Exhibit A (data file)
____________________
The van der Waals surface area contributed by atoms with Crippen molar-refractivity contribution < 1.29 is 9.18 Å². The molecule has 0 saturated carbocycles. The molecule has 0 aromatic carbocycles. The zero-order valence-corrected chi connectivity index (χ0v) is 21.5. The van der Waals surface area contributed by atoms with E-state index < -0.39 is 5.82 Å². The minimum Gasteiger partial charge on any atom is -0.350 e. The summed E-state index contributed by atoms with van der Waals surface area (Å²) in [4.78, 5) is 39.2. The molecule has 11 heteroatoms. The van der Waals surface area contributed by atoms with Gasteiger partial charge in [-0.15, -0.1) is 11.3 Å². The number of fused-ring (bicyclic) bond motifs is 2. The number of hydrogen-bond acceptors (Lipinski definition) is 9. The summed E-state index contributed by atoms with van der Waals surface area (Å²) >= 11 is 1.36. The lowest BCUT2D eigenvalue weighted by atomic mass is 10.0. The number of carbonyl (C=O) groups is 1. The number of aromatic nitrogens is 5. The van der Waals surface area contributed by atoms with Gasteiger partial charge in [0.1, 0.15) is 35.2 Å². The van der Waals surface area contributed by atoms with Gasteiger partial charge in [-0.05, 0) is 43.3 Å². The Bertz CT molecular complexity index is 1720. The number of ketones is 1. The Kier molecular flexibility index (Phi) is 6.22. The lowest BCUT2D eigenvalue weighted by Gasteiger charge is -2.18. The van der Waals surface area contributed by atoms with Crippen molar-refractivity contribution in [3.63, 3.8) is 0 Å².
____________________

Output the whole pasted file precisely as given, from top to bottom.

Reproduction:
The van der Waals surface area contributed by atoms with Crippen molar-refractivity contribution < 1.29 is 9.18 Å². The molecule has 0 saturated carbocycles. The molecule has 0 aromatic carbocycles. The zero-order valence-corrected chi connectivity index (χ0v) is 21.5. The van der Waals surface area contributed by atoms with E-state index < -0.39 is 5.82 Å². The minimum Gasteiger partial charge on any atom is -0.350 e. The summed E-state index contributed by atoms with van der Waals surface area (Å²) in [4.78, 5) is 39.2. The molecule has 11 heteroatoms. The van der Waals surface area contributed by atoms with Gasteiger partial charge in [-0.15, -0.1) is 11.3 Å². The number of fused-ring (bicyclic) bond motifs is 2. The number of hydrogen-bond acceptors (Lipinski definition) is 9. The summed E-state index contributed by atoms with van der Waals surface area (Å²) >= 11 is 1.36. The lowest BCUT2D eigenvalue weighted by atomic mass is 10.0. The number of carbonyl (C=O) groups is 1. The number of aromatic nitrogens is 5. The van der Waals surface area contributed by atoms with Gasteiger partial charge in [0.1, 0.15) is 35.2 Å². The van der Waals surface area contributed by atoms with Gasteiger partial charge in [-0.05, 0) is 43.3 Å². The Bertz CT molecular complexity index is 1720. The number of ketones is 1. The Kier molecular flexibility index (Phi) is 6.22. The lowest BCUT2D eigenvalue weighted by Gasteiger charge is -2.18. The van der Waals surface area contributed by atoms with Crippen molar-refractivity contribution in [3.63, 3.8) is 0 Å².